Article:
If you read the jacket of Clarence Brown’s first novel, Needs, you’ll learn that he is a recovering heroin addict. “Born in Charlottesville, Virginia,” the description continues, “Brown moved to Baltimore at the age of twenty-two and immersed himself in the street life, heroin, and other drugs for twenty-seven years. Like Rip Van Winkle, he woke to find things greatly changed. With new-found vision he began to write poetry, social commentary and this novella. He believes writing to be part of his redemption, focusing on the next generation who were left to their own devices by his own long sleep and that of other addicts. Though this is a work of fiction, it reflects his childhood, addiction and recovery.”
I had the privilege of meeting Clarence at The Writer’s Center in Bethesda, MD, where we were both scheduled to do a reading. Afterwards, it struck me how, despite the book jacket’s descriptive power, so much of Clarence’s spirit and talent could only be captured in person, in the passion with which he read from Needs. My recommendation? If you want to hear an extraordinarily authentic voice, buy the book; and if you want to meet an extraordinarily authentic artist, go to his next reading, where ever it happens to be.
HUERGO: What sparks your creativity and the urge to write?
BROWN: I develop an urge to write when I’ve observed enough. It’s strange to me that I feel
drained when I finish a project, as if there’s nothing left. Seems, when I’m writing, that I tune out everything, and when I’m not writing I open up to everything, feel more.
HUERGO: How would you describe your drafting and revision process?
BROWN: I get an idea and I start writing. When I finish, I go back and write more, or less, into the manuscript. I think I draw from my own feelings so heavily that I have to look at the manuscript again before I can begin to feel what others feel, see what others see. I guess that’s when I can complete what I started.
I was born in Charlottesville, Virginia, in 1961—a time when well-meaning white people were trying their hands at doing the right thing. I remember my classrooms being divided down the middle, whites on one side and blacks on the other. I didn’t understand why I was seated on the “white side” until later in life, but it made me plenty of enemies among my own people and created lots of resentment among the whites, so I just stayed to myself.
I could be found at the library when I wasn’t home. There was a world there that I could just disappear into, not worry about what I looked like or what someone else thought. I felt that someone was just too kind for creating this world that was so perfect for me. I didn’t have to sound black or white nor appear to have money—just read and devour all this imagination laid out for me.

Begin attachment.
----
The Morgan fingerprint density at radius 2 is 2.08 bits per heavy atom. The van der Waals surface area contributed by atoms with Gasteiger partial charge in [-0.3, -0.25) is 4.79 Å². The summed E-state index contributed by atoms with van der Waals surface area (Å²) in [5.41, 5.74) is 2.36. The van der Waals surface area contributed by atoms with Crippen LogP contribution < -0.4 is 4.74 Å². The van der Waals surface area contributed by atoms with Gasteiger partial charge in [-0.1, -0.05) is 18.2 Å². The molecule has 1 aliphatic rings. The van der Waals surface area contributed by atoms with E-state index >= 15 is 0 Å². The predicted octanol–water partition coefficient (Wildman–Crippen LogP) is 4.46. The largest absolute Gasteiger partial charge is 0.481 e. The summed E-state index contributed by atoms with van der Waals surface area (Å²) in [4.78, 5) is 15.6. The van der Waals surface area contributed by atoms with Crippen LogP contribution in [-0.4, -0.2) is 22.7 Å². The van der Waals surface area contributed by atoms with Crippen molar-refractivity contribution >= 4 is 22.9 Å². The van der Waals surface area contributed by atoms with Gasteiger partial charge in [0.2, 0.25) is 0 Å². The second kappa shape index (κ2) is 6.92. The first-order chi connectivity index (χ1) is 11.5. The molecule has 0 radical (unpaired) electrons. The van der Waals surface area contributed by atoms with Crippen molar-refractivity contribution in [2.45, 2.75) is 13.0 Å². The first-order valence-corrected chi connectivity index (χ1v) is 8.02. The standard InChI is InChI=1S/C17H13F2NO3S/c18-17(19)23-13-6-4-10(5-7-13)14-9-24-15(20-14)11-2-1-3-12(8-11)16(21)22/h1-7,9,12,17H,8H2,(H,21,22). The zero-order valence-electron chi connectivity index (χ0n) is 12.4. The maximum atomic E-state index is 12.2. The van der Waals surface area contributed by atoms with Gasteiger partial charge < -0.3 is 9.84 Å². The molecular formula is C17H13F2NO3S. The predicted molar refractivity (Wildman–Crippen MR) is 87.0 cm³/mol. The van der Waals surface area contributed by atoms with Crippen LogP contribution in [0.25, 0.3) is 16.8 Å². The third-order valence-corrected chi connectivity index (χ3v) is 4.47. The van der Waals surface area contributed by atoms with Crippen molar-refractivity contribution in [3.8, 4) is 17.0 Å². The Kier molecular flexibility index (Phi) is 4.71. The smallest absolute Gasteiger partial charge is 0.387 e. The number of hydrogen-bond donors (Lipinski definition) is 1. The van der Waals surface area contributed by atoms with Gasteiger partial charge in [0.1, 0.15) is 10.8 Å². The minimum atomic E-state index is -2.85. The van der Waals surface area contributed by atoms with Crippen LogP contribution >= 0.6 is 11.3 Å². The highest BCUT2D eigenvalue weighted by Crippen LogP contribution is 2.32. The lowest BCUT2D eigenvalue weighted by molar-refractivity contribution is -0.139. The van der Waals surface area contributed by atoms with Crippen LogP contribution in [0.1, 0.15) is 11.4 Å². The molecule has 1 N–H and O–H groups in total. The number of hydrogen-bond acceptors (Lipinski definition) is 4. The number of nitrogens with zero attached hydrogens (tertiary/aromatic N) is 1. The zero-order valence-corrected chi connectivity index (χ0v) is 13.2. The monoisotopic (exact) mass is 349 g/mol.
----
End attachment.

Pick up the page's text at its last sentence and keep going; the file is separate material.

As I grew older, I thought that I might have something to say. The writers I’d read made me feel as if I could do it, too. Ray Bradbury and Robert Heinlein, and later, Octavia Butler, created worlds that made sense to me. People were too busy surviving to worry about skin color.
What I’ve found now is that it took me 26 years of dodging life and the hardship of a heroin addiction to give me a story of substance. I was no longer writing poetry to impress the women I met. Now I had a tale to tell. Needs and its sequel are a combination of what I’ve observed and my own life. I am all the characters, male and female, and they say what I did and say what I cannot.
HUERGO: Have you ever found yourself stuck at some point in your writing? If so, how did you get unstuck?
BROWN: It feels to me that getting stuck has to do with that running out of observations I mentioned earlier. What I’ve done has been to put whatever I’m working on down. I take the time to replenish my pool of observations. Sometimes that takes more time than I realize.
HUERGO: Was there a teacher or mentor who influenced your writing or your career as a writer?
BROWN: An author, Octavia Butler, was my favorite. Her freedom of imagination and the reality, the immediacy of her characters, was a source of delight and envy. The fact that, as a teen-aged black youth, I’d never known of a black, female science-fiction writer was an uplifting and motivating factor. I also know two men, Bob Jones and Neil Hertz. They taught me that it was possible for me to write as I’d dreamed of, to say what I meant to say truthfully, in a way that would be of interest to a hungry reader.
HUERGO: I’m always curious what writers are working on next. Can you share with us your current project?
BROWN: Right now, I’m revising the sequel to Needs, my first novel. It’s growing, this community of people who feel what we all feel, and I’m having to look at whether I’m being true to them or trying to sell books. Of course, like any author, I dream of best-seller success, but I need to learn more about myself first. Then I can truly tell our story.
Clarence Brown Reading